Augmented reality in aviation industry — how does it work?

The aviation industry has always been on the forefront of technology and innovation. That is no surprise: Considering how highly complex the construction of aircraft and maintenance, training, and operations is.


The use of augmented reality in aviation is therefore a natural fit. It can significantly reduce human error and improve safety and productivity. Today, we will dive deeper into the how’s and why’s of AR in Aviation. And its impact on the industry will be evaluated as well.

Why is augmented reality used in the aviation industry?

The aviation industry is highly competitive: Any technological advantage is quickly welcomed by companies involved in building, maintaining or operating any aircraft. Augmented reality offers exactly this kind of advantage.

Through augmented reality glasses, the wearer can see information as a digital overlay in the physical world. A good example here is TeamViewer Frontline. While other devices exist, the use of AR glasses has proven to be the most useful. This applies to multiple industries. On a smaller scale, hand-held devices like phones or tablets are also a viable option.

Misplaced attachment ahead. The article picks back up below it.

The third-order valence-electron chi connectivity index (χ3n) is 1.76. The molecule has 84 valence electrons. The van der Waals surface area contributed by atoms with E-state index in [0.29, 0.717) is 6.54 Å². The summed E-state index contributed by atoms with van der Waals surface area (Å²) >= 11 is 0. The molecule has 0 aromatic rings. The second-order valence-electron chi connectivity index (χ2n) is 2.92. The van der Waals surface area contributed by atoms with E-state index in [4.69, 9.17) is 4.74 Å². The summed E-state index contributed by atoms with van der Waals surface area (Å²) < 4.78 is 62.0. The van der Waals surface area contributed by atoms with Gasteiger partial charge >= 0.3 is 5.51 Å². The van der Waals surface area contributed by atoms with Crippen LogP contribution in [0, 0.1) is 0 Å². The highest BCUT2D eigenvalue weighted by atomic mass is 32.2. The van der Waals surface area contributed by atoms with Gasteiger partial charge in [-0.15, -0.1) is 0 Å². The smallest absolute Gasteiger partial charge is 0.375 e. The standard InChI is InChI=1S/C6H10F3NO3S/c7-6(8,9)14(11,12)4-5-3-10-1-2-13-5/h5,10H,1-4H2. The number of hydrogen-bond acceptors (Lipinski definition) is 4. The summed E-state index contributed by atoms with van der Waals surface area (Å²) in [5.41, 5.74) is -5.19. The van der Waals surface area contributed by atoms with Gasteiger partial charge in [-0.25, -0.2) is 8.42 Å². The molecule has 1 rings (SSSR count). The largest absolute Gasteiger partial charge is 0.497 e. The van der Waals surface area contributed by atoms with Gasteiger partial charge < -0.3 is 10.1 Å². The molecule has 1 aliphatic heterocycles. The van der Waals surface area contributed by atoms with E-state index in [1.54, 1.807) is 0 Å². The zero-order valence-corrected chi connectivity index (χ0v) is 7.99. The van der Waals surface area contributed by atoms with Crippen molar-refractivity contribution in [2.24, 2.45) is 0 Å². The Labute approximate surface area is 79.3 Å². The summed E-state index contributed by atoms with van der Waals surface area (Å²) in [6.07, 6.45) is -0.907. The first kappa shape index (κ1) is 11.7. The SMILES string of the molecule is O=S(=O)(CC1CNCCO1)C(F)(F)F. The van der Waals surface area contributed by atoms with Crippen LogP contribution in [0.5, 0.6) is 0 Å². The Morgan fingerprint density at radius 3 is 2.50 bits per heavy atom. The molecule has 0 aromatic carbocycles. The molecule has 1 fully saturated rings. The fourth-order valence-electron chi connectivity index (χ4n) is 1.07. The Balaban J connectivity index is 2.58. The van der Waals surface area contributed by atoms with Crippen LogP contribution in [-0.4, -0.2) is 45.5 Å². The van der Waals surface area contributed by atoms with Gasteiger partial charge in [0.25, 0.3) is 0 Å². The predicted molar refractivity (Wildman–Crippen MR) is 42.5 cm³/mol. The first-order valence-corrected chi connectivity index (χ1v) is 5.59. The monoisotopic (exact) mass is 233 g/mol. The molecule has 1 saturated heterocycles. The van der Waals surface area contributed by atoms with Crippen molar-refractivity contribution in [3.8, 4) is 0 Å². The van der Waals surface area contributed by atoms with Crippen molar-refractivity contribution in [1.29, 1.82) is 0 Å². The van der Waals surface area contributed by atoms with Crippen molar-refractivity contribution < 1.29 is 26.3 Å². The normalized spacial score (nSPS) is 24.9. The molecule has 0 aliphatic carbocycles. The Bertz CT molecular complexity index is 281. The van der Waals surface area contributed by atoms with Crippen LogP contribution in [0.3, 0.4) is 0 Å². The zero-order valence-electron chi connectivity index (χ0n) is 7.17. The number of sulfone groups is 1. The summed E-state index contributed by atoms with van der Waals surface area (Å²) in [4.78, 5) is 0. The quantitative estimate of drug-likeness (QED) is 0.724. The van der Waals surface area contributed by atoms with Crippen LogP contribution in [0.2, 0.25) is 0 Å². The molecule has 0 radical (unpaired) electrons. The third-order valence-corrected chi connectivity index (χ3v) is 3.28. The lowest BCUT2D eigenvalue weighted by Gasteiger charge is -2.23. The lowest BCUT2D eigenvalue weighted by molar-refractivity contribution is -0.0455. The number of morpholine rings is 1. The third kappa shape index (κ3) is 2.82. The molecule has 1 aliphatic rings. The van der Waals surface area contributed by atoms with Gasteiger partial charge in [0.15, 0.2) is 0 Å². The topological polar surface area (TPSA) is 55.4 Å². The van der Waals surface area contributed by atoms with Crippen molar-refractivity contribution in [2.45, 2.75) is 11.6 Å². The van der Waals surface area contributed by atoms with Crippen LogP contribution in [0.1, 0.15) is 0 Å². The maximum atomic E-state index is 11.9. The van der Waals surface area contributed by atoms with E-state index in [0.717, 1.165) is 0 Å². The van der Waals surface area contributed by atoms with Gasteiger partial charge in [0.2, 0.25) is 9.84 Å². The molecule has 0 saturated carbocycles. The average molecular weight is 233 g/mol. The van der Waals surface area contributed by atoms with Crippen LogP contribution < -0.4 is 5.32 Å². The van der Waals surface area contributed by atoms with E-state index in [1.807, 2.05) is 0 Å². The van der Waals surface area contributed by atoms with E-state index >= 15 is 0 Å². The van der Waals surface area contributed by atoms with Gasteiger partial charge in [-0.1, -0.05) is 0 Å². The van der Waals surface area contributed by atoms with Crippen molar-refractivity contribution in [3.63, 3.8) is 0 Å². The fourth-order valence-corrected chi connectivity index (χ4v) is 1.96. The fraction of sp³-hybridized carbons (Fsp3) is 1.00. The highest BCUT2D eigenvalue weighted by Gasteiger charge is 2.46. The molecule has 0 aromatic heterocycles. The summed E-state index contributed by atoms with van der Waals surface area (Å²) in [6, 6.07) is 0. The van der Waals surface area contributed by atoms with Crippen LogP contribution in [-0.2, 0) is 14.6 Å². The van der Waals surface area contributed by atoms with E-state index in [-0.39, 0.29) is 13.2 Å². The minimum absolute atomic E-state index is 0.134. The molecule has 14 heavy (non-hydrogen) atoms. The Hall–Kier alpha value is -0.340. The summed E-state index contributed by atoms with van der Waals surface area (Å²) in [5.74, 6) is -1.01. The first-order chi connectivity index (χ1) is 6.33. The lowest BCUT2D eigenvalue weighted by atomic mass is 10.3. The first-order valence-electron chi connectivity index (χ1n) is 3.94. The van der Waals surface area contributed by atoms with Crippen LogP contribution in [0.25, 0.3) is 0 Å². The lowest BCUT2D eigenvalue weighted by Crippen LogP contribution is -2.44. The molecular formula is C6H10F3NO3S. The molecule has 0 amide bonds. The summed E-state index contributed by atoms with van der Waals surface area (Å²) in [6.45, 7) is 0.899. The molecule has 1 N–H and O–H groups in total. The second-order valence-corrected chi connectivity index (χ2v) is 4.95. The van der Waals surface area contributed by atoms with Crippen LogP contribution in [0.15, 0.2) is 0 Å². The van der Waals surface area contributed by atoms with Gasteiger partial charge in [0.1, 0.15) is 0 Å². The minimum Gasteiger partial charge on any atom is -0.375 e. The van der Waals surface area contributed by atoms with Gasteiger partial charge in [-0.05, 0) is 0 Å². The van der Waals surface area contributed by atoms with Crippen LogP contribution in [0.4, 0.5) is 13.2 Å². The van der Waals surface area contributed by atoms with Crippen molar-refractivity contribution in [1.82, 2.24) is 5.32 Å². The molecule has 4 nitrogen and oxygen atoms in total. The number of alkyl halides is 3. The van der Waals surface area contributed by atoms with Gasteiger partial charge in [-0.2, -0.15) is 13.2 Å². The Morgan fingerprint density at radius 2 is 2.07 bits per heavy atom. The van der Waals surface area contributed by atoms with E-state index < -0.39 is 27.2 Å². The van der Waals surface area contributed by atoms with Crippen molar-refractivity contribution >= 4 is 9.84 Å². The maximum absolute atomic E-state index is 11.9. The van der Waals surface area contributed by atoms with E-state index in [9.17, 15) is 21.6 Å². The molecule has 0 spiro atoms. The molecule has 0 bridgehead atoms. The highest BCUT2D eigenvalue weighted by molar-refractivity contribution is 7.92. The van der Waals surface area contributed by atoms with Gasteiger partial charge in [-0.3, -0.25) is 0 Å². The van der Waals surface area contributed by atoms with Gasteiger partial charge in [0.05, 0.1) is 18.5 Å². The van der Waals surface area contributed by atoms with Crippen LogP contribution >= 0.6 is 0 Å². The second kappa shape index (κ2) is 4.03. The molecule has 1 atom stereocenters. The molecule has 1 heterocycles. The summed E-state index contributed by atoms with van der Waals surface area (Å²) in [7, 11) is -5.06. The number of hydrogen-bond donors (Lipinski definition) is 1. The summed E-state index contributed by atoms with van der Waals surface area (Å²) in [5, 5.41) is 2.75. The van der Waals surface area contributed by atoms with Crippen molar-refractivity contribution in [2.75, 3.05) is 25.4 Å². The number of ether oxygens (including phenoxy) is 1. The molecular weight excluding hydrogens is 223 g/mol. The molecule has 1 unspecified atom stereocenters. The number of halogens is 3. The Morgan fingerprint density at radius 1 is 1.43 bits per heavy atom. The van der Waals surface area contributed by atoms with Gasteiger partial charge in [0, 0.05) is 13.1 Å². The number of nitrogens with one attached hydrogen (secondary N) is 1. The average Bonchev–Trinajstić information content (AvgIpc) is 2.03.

The benefits for the industry

AR technology is part of smart manufacturing/industry 4.0 ecosystem and can simplify and optimize complex processes. It highlights important parts or adds information to the field of view. Through the use of sophisticated AI technology, the device can check for potential risks. It can advise the best course of action or simply add useful information.

Augmented reality for aircraft maintenance training and operations support offers more efficient training. A fact that becomes more important because of the high demand for skilled experts and other challenges, also in IT support. Together with the increase in productivity and a reduction of human error, work processes become faster. They are also much easier to plan and manage. AR in aviation therefore provides a significant competitive edge to the companies involved.

Take digitalization to the next level

TeamViewer Frontline opens up new possibilities to transform your business

Main uses for augmented reality in the aviation industry